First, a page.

Memory, Trauma, Treatment, and the Law

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From our regular book review column.

If you want to destroy the tone of polite conversation at a dinner party, innocently ask whether psychotherapists are ever irresponsible when they encourage their clients to think about and remember bad things that happened to them during childhood. You are sure to provoke a heated debate among the dinner guests. At one end of the table will be a believer, an individual who knows from personal experience—as either a therapist or a patient—that a traumatized child can forget and later accurately remember the trauma. At the other end of the table will be a skeptic, who believes that most recovered memories are fictitious and caused by therapeutic suggestions. This argument among the dinner guests is part of a national debate, involving clinicians, researchers, patients, patient advocacy groups, politicians, legal professionals, and the media, that started in the 1990s and continues today.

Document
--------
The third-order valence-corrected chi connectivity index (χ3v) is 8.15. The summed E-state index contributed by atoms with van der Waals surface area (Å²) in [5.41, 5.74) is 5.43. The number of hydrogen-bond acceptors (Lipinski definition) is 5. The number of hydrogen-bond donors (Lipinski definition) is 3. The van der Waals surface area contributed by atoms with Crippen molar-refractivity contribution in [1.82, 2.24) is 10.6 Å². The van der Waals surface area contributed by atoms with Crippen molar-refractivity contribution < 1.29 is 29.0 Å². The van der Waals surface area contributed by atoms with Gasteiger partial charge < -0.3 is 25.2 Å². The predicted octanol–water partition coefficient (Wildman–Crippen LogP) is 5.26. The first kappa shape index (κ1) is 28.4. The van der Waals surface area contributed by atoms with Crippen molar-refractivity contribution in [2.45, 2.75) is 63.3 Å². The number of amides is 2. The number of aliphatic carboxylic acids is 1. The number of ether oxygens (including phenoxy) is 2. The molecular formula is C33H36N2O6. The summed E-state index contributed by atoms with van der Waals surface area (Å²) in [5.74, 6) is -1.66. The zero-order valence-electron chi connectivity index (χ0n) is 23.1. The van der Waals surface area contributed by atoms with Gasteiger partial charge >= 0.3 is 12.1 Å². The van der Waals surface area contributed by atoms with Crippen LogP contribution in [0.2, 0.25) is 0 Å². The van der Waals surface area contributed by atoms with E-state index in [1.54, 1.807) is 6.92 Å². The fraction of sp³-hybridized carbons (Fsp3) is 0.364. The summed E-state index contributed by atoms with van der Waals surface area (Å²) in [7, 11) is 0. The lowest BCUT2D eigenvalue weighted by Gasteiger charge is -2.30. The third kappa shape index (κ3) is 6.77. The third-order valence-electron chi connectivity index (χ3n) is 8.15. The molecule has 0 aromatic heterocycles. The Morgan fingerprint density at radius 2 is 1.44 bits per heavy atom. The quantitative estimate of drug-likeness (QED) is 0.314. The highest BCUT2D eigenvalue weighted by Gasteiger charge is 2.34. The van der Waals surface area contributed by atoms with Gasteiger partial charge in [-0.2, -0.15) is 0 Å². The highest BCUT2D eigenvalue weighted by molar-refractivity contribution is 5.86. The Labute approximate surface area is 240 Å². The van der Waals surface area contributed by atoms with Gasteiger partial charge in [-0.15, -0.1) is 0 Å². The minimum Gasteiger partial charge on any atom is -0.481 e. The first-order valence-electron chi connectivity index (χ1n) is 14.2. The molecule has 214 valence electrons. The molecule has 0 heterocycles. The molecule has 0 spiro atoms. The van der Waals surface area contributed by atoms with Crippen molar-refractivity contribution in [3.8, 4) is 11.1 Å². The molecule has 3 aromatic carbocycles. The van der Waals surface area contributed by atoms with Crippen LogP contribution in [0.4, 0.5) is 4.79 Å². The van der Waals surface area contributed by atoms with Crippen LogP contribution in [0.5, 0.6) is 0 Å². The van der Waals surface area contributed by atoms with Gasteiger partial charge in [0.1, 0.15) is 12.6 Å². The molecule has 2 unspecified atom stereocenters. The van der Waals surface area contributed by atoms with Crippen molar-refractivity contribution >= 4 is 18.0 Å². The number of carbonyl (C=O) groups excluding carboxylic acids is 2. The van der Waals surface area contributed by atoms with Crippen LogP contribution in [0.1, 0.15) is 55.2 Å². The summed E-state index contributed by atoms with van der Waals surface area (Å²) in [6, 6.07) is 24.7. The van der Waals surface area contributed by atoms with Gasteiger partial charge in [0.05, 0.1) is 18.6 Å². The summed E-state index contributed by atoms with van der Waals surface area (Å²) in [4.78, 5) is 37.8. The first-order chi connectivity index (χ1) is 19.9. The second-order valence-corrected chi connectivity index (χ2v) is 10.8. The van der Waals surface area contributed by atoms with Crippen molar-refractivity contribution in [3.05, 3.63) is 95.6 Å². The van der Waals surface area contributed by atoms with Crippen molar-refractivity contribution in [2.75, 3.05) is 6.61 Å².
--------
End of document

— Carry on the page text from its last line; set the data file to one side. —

J Clin Psychiatry 2000;61(8):605